Risk Assessment

Risk Rating: Scoring Challenges and Solutions

Risk rating is a complex scoring system, which relies upon previous experiences and foresight to anticipate risks that might impact the smooth functioning of business. When risks are well managed, a business can maximize opportunities and control the impact of disruptive events. Alternatively, if a risk is underestimated—or not anticipated at all—a business can suffer significant economic or reputational damage as a result of this unpreparedness.

What is the Purpose of Risk Rating?

Businesses use risk rating to assess the risks involved in an activity. The goal is to anticipate and classify potential risks as low, medium or high based on the expected impact and the likelihood of such an event occurring in the near future. This allows businesses to adopt control measures that can help cure, mitigate or remove the anticipated impact of the risk.

Risk Rating

In situations where risk cannot be controlled or removed, a business may choose to accept the risk or cancel the activity. This decision depends on the likelihood of the risk event occurring and the expected severity of the impact.

Why is Risk Rating a Challenge?

Experience and historical data are useful references when rating the probability and impact of risks that have happened before and may happen again under the same set of circumstances. The bigger challenge is managing unknown risks. Obvious examples include Covid-19, the economic meltdown of 2007-2008, the Fukushima nuclear accident. Unknown risks typically form through complex interdependencies and dynamics that are not fully understood until the event happens.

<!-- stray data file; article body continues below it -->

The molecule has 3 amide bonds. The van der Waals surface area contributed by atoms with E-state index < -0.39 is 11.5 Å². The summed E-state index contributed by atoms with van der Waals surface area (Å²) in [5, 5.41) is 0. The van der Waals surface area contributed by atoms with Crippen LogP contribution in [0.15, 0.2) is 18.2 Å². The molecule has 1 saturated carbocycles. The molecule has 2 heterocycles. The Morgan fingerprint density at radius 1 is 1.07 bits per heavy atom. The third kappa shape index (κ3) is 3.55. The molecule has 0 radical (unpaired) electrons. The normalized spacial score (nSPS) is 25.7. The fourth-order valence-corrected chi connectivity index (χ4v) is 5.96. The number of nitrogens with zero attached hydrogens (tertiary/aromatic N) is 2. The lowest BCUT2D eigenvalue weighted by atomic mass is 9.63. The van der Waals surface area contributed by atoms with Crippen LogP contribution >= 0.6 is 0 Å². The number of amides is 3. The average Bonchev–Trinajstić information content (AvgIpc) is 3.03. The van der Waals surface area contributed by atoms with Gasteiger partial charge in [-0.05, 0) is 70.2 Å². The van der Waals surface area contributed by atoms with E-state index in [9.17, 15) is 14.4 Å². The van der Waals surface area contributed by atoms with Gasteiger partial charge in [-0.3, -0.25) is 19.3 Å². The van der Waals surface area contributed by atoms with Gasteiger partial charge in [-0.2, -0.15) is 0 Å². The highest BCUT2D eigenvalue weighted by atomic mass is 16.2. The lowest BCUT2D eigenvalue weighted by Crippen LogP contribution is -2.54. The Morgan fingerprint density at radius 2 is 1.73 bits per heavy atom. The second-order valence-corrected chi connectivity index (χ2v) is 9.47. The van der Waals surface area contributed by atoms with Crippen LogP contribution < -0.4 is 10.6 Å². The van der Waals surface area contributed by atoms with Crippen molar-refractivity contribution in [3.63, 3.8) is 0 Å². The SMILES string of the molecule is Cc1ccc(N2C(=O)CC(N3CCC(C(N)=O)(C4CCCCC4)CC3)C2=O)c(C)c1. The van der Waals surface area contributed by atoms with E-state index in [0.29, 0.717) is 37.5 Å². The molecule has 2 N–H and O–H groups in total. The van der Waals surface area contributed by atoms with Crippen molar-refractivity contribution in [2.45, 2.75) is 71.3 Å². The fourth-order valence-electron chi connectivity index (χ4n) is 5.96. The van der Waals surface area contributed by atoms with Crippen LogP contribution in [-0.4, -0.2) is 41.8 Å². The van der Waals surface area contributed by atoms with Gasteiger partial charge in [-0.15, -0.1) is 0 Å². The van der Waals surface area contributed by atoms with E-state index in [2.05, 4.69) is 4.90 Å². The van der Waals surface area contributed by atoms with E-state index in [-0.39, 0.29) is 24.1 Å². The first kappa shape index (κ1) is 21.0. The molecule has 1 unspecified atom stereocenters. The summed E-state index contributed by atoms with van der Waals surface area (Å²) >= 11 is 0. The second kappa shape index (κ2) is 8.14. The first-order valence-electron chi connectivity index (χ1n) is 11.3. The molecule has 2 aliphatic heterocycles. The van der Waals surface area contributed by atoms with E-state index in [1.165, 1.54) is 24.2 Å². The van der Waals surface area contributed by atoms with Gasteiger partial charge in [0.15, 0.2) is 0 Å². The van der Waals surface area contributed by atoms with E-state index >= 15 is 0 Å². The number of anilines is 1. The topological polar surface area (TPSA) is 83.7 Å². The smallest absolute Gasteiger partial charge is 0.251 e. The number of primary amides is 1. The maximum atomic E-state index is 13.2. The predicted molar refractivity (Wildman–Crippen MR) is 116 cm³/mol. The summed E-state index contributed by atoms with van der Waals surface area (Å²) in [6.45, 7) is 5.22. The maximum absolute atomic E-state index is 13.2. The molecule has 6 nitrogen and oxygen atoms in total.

Human imagination is limited in such cases. Further, humans have a tendency to underestimate the probability of an outlier event or downplay the expected impacts. Even as the economic events of 2007-2008 were unfolding, the US Fed’s risk model did not predict the scope or severity of the resulting recession. With Covid-19, scientists warned governments and healthcare to prepare for the possibility of a coronavirus pandemic, but most did not have sufficient plans in place to contain the health and economic impacts of the virus.

The unexpected impacts of climate change provide another example of how domino effects can catch entire industries and governments off guard. Extreme weather events are causing slowdowns across major supply chains. And rising temperatures are threatening the safety of water supplies. As the world becomes more globally connected and the pace of change intensifies, it will become even more difficult to anticipate the full range of risks that need to be managed.

How Can a Digital Twin Help Improve Risk Scoring?

A digital twin provides a software representation of a physical asset, system or process designed to detect, prevent, predict and optimize the system being studied through real time analytics. Digital twins created within X-ACT include time dependent behaviors, which is key if you want to accurately model the dynamics of assets that change over time—for instance aging or cyclical changes that may impact performance.

Using the digital twin to perform stress testing and sensitivity analysis allows users to quickly identify any conditions that might cause a physical asset to deviate from its expected behavior or find the root cause of problems. As risks are revealed, fixes or controls can be identified using the digital twin and implemented when needed. Users can also gain confidence in decisions and see how different choices playout under various conditions. This is particularly useful to predict the outcome of scenarios that would be difficult, costly or even impossible to test in the real world.